Every January, technology enthusiasts from all over the world gather in Las Vegas, Nevada for the Consumer Electronic Show, a veritable mecca of electronics, gadgets, gizmos and new technologies. This year, over 175,000 people attended the event – for reference, that’s more than San Diego Comic Con!
Some of the biggest names in consumer tech assembled to strut their stuff, excite new customers and make valuable connections, from Samsung, to Google, to GE and more. Open Influence hit the showroom floor this year to see how the conversation was brewing when it comes to marketing and advertising.
Wait…marketing and advertising?
Yes, along with mobile phone moguls and motor company executives, CES is also a meeting place for the world’s brightest minds in marketing. Marketing and technology have always intersected and influenced one another, going all the way back to the days of printing presses and horse-and-carriage ads. So while CES might have begun as an exclusively tech-focused show, for the past two decades, it’s become a major hub for discussion around advertising, media and entertainment. Today’s major media companies consider themselves tech-first, such as Netflix, Spotify, and even Apple and Amazon as they too enter the streaming space.
As expected, influencer marketing was a key part of the discussion during industry panels and on the showroom floor. This came as no surprise to us, as the industry is poised to hit its biggest year ever in 2020. So what were the most discussed topics?
Trust is Harder to Acquire and More Valuable than Ever
What made social media influencers instantly stand apart from traditional celebrities, athletes and other advertising partners – aside from their highly-engaged fan bases and boundless talent – was their authenticity. Authenticity is what draws millions of followers to their channels and deepens their relationships beyond the typical audience/creator dynamic.
It’s ultimately why the best influencers earn the most important currency in today’s social economy: trust.
Trust is everything, when it comes to politics, business and beyond. Today’s consumers are educated, experienced and media literate – and they can instantly tell when a brand tries to connect with them in a genuine way, or when the messaging is fake and canned.
In today’s social media-oriented world, the best way to earn consumer trust is to rely on the people they trust the most!
“We’re turning to more disparate channels of information, such as online reviews and social media influencers, to find out The Truth,” said Sunrun’s Evelyn Hunang during a panel on shifting consumer trust.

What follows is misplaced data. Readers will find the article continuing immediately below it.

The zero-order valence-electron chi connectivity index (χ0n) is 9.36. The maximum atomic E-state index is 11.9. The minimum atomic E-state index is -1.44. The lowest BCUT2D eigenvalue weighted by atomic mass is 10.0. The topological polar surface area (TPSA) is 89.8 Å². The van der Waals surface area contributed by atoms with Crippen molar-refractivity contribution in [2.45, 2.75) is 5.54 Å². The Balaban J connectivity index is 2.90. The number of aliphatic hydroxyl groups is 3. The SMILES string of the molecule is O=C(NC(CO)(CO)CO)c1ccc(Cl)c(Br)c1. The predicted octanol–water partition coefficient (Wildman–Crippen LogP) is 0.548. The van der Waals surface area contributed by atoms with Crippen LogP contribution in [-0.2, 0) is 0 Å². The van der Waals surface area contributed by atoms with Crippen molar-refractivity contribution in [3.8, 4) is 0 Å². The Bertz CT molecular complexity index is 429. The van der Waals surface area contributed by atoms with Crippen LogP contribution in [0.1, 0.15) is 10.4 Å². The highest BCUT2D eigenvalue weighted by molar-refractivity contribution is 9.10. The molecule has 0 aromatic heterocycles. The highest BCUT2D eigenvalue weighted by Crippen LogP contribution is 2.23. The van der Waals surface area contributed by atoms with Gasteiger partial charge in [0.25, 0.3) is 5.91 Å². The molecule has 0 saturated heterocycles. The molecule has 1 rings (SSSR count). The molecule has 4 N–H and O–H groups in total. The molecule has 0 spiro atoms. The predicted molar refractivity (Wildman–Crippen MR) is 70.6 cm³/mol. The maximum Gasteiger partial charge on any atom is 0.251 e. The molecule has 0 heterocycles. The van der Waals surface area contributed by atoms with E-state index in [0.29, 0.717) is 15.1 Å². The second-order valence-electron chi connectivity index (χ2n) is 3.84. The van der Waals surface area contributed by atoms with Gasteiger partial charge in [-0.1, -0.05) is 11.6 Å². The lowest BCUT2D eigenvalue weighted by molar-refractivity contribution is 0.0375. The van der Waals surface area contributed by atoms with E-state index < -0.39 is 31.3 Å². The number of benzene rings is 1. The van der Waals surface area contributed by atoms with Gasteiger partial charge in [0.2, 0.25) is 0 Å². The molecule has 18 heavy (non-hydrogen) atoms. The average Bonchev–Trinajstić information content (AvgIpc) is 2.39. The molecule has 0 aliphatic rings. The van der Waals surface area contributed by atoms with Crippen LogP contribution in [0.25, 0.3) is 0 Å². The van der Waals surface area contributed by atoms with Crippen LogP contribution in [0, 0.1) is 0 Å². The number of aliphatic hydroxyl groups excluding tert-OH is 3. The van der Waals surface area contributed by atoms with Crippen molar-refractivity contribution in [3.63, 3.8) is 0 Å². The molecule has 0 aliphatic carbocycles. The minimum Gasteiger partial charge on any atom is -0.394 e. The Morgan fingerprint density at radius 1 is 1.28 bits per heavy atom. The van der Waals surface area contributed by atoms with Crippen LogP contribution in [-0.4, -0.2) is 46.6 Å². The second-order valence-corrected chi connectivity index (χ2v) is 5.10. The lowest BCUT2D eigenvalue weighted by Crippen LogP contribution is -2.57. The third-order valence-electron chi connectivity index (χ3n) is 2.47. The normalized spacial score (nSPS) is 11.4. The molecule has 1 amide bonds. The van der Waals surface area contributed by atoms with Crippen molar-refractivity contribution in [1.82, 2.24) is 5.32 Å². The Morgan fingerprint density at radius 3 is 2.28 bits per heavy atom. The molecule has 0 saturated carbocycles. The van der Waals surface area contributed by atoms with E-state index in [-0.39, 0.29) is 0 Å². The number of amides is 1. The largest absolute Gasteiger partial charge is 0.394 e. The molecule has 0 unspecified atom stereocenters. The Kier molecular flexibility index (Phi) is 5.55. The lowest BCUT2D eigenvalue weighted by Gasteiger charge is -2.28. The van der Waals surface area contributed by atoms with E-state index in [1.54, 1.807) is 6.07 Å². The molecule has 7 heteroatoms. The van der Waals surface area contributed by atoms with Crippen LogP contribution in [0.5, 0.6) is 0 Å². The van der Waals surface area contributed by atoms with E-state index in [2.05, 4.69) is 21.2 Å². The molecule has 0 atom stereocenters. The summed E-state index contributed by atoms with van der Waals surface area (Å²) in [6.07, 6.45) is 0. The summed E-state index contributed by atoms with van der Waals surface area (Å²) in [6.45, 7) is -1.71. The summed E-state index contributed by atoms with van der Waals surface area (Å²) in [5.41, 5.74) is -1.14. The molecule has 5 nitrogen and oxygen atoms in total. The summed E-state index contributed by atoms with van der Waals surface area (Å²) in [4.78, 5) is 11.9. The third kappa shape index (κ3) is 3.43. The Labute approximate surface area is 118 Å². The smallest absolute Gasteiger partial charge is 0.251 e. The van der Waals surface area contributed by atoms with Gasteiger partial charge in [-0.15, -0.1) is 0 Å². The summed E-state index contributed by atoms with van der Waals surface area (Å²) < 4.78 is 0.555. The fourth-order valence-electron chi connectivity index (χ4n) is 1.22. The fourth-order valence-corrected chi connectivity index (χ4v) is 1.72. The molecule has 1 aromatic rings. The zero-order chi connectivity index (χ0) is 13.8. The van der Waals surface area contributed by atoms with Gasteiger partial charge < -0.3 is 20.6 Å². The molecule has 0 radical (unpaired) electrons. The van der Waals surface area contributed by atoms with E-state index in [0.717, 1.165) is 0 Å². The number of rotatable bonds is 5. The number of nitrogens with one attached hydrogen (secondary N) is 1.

At the end of the day, it’s simple: People Trust People!
Transparency is Mandatory
Whether it’s coming from brands, agencies, or the platforms themselves, the universal message is loud and clear: trying to game the influencer marketing system is not going to work.
This past year, the industry banded together to reduce fraudulent activity and make social media a better place for users and advertisers alike. The platforms took aggressive action on the back end, deleting millions of fake accounts, while the FTC issued updated guidelines this past November that make the rules behind clear and honest disclosure simpler than ever. Brands also turned to experts – like us – who know how to root out fake activity and partner with open, honest creators.
Perhaps most importantly of all, however, general audiences made it clear that fraudulent or shady behavior will no longer fly with them either. Like we said, today’s consumers are smarter than ever before – after almost a decade of influencer partnerships, they can spot shady behavior from a mile away.
And honestly, if you’re an actual creator and not a robot, there’s no need to try and hide brand sponsorships. Most social media users expect to see branded content in their feeds, and they understand that sponsorships can go a long way in helping their favorite creators take their careers to the next level.
“The Age of Interruption is Over”
So writes Pinterest in their latest Predictions from CES2020 blog, and we happen to be completely aligned. “People are over the annoyance of ads and technology getting in their way—they want and expect more from businesses.”
Luckily, the entire concept of influencer marketing content is designed to blend brand messages seamlessly within social media feeds, all while providing real value to creators’ audiences – whether that’s entertainment, education, or connection to a bigger cause. Maybe it’s not such a bad thing, but today’s consumers have simply been spoiled by almost a decade of constantly-improving influencer content. If you want to reach today’s audiences, you have to earn their attention with something that’s truly worthy of it.
That’s all for now! What announcements from CES2020 have you the most excited? (Let’s be real, it was the flying car prototype, wasn’t it?)
As always, we’d love you to reach out to us on our social channels or by email at social@openinfluence. Lastly, if you want to stay informed on all-things influencer marketing, be sure to: